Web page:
Niger's military-appointed prime minister made an unannounced visit to neighboring Chad on Tuesday as West African states set talks for mulling possible military intervention to reverse his country's coup and the United States and Russia urged a diplomatic solution.
Ali Mahaman Lamine Zeine, a civilian appointed by the military rulers who ousted Nigerien President Mohamed Bazoum on July 26, arrived in Chad for a "working visit," the Chadian government said on Facebook.
In a statement issued after meeting Chadian President Mahamat Idriss Deby Itno, Zeine said he had brought a message of "good neighborliness and good fraternity" from the head of Niger's regime.
"We are in a process of transition. We discussed the ins and outs and reiterated our availability to remain open and talk with all parties, but insist on our country's independence," he said.
Deby, a key player in the unstable Sahel, had flown to the Nigerien capital Niamey four days after the coup.
Photos later showed him pictured next to the detained Bazoum and, separately, with one of the regime's leaders, General Salifou Mody.
Zeine's unannounced visit came hours after sources in the region said military chiefs from the regional bloc Economic Community of West African States, or ECOWAS, would meet in Ghana on Thursday and Friday to discuss possible intervention in Niger.
The meeting — originally scheduled for last Saturday but then postponed — flows from an ECOWAS summit last week that approved deployment of a "standby force to restore constitutional order" in Niger.
Analysts say military intervention would be operationally risky and politically hazardous, given divisions within ECOWAS ranks and fears of worsening the Sahel's chronic instability.
But the option of force also came with the bloc's insistence that it preferred a diplomatic outcome — a scenario that Washington strongly backed on Tuesday.
"I believe that there continues to be space for diplomacy in achieving that result," U.S. Secretary of State Antony Blinken told reporters.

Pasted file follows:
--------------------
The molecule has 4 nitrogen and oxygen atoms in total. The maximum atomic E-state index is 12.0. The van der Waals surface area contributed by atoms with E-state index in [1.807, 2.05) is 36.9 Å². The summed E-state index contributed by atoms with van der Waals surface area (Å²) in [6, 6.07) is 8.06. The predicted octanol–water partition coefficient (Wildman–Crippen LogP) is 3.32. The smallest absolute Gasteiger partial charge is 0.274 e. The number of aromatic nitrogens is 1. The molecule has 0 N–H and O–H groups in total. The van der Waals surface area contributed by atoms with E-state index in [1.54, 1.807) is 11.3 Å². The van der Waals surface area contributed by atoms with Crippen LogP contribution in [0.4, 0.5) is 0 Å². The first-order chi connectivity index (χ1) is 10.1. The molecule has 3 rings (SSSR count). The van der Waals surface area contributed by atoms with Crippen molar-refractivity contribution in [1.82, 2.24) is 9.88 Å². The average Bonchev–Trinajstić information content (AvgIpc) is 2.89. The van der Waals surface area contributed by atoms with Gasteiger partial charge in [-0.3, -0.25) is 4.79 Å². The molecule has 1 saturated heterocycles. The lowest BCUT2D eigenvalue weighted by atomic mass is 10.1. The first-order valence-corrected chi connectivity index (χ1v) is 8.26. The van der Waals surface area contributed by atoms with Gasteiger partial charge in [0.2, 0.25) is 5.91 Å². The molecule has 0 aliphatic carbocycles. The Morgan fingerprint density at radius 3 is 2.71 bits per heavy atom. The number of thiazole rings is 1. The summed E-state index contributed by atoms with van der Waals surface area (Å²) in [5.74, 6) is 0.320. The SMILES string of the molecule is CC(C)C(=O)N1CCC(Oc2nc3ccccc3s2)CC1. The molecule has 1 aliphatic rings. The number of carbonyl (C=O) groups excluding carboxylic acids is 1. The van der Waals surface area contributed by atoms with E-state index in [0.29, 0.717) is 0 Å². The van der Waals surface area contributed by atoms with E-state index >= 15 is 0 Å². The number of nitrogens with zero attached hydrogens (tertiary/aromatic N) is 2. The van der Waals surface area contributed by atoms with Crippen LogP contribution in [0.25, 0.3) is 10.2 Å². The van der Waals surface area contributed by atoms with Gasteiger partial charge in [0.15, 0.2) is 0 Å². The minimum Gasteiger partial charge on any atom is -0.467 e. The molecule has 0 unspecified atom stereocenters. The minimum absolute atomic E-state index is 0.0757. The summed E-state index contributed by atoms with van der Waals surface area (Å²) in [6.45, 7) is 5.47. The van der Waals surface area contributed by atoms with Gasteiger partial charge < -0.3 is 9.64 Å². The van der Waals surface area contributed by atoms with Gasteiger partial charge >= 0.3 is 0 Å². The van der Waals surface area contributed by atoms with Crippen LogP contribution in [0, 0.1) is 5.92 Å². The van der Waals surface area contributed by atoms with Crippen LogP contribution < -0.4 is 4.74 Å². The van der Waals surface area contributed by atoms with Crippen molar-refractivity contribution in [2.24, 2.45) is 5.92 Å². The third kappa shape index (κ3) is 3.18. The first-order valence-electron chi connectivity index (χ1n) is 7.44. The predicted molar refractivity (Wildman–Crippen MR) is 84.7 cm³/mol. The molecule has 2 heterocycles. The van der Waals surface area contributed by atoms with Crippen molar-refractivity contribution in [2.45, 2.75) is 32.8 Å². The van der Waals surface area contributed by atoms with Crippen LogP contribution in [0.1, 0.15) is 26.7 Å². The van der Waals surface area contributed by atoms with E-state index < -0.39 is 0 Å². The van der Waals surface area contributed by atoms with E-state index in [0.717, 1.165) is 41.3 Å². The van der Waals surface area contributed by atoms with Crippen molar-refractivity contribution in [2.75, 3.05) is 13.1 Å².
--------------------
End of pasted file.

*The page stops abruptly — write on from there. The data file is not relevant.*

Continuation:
"The pressure that's been exerted by many countries including through ECOWAS on the military leaders responsible for disrupting the constitutional order in Niger is mounting.
"I think they have to take that into account, as well as the fact that their actions have isolated them from the region and the world."
Russian President Vladimir Putin called for a "peaceful political and diplomatic" resolution to the crisis in a phone call with Mali's junta leader, Assimi Goita, the Kremlin said on Tuesday.
Overthrow shocks many
President Bazoum's election in 2021 was a landmark in Niger's history, ushering in the country's first peaceful transfer of power since independence from France in 1960.
His ousting unleashed a shock wave around West Africa, where Mali and Burkina Faso — likewise battered by a jihadist insurgency — have also suffered military takeovers.
ECOWAS applied a tough roster of trade and financial sanctions, while France, Germany and the United States suspended their aid programs.
The regional bloc gave the new regime a one-week ultimatum on July 30 to restore Bazoum or face the potential use of force, but the deadline expired without action.
Regime sends mixed signals
Niger's military regime has sent mixed signals since the crisis erupted.
At the weekend, the coup leaders said they were open to a diplomatic push after their chief, General Abdourahamane Tiani, met with Nigerian religious mediators.
Those talks came after the ECOWAS military meeting in Ghana was postponed for "technical reasons."
But on Sunday night, Niger's rulers declared they had gathered sufficient evidence to prosecute Bazoum for "high treason and undermining internal and external security."
The legal threat was angrily condemned by ECOWAS, which lashed it as a contradiction of the regime's "reported willingness" to explore peaceful means. Washington said it was "incredibly dismayed."
The row overshadowed talks under African Union auspices that began on Monday in Addis Ababa, bringing together representatives from the regime and ECOWAS.
Niger's fifth putsch
A landlocked nation in the heart of the arid Sahel, Niger is one of the world's poorest and most turbulent countries.
Bazoum, 63, survived two attempted coups before being ousted, in the fifth putsch in the country's history.
His ousting deals a huge blow to French and U.S. strategy in the Sahel.
France refocused its anti-jihadist operations on Niger after withdrawing from Mali and Burkina Faso last year following a bust-up with their juntas.
International concern is mounting for the state of Bazoum and his wife and son, who have been held at the president's official residence since the coup.